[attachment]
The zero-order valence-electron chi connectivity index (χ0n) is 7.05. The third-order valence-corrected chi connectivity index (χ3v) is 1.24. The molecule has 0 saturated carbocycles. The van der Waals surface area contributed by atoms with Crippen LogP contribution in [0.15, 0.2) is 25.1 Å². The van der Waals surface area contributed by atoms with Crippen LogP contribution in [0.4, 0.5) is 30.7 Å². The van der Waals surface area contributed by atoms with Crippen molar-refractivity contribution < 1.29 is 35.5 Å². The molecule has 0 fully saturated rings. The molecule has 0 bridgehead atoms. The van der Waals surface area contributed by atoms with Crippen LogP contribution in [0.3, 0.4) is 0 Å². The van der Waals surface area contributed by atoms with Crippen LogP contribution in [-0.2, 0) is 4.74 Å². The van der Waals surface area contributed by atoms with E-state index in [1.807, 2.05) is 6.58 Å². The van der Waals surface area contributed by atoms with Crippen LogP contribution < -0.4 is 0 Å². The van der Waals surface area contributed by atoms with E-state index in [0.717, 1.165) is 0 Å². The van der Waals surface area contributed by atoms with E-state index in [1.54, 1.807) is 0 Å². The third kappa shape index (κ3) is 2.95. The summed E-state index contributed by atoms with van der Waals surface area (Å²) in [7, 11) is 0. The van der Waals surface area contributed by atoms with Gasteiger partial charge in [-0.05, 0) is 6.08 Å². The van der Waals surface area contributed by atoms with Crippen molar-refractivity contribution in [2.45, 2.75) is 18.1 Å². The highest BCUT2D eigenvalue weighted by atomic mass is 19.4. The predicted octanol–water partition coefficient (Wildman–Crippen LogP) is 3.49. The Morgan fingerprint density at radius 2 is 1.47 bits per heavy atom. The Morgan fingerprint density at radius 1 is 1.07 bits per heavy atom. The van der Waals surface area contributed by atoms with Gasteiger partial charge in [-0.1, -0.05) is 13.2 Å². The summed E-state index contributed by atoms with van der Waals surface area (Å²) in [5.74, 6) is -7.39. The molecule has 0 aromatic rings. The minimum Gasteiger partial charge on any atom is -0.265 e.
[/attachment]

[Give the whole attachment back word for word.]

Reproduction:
The zero-order valence-electron chi connectivity index (χ0n) is 7.05. The third-order valence-corrected chi connectivity index (χ3v) is 1.24. The molecule has 0 saturated carbocycles. The van der Waals surface area contributed by atoms with Crippen LogP contribution in [0.15, 0.2) is 25.1 Å². The van der Waals surface area contributed by atoms with Crippen LogP contribution in [0.4, 0.5) is 30.7 Å². The van der Waals surface area contributed by atoms with Crippen molar-refractivity contribution < 1.29 is 35.5 Å². The molecule has 0 fully saturated rings. The molecule has 0 bridgehead atoms. The van der Waals surface area contributed by atoms with Crippen LogP contribution in [0.3, 0.4) is 0 Å². The van der Waals surface area contributed by atoms with Crippen LogP contribution in [-0.2, 0) is 4.74 Å². The van der Waals surface area contributed by atoms with E-state index in [1.807, 2.05) is 6.58 Å². The van der Waals surface area contributed by atoms with Crippen LogP contribution < -0.4 is 0 Å². The van der Waals surface area contributed by atoms with E-state index in [0.717, 1.165) is 0 Å². The van der Waals surface area contributed by atoms with E-state index in [1.54, 1.807) is 0 Å². The third kappa shape index (κ3) is 2.95. The summed E-state index contributed by atoms with van der Waals surface area (Å²) in [7, 11) is 0. The van der Waals surface area contributed by atoms with Gasteiger partial charge in [-0.05, 0) is 6.08 Å². The van der Waals surface area contributed by atoms with Crippen molar-refractivity contribution in [2.45, 2.75) is 18.1 Å². The highest BCUT2D eigenvalue weighted by atomic mass is 19.4. The predicted octanol–water partition coefficient (Wildman–Crippen LogP) is 3.49. The Morgan fingerprint density at radius 2 is 1.47 bits per heavy atom. The Morgan fingerprint density at radius 1 is 1.07 bits per heavy atom. The van der Waals surface area contributed by atoms with Gasteiger partial charge in [-0.1, -0.05) is 13.2 Å². The summed E-state index contributed by atoms with van der Waals surface area (Å²) in [5.74, 6) is -7.39. The molecule has 0 aromatic rings. The minimum Gasteiger partial charge on any atom is -0.265 e.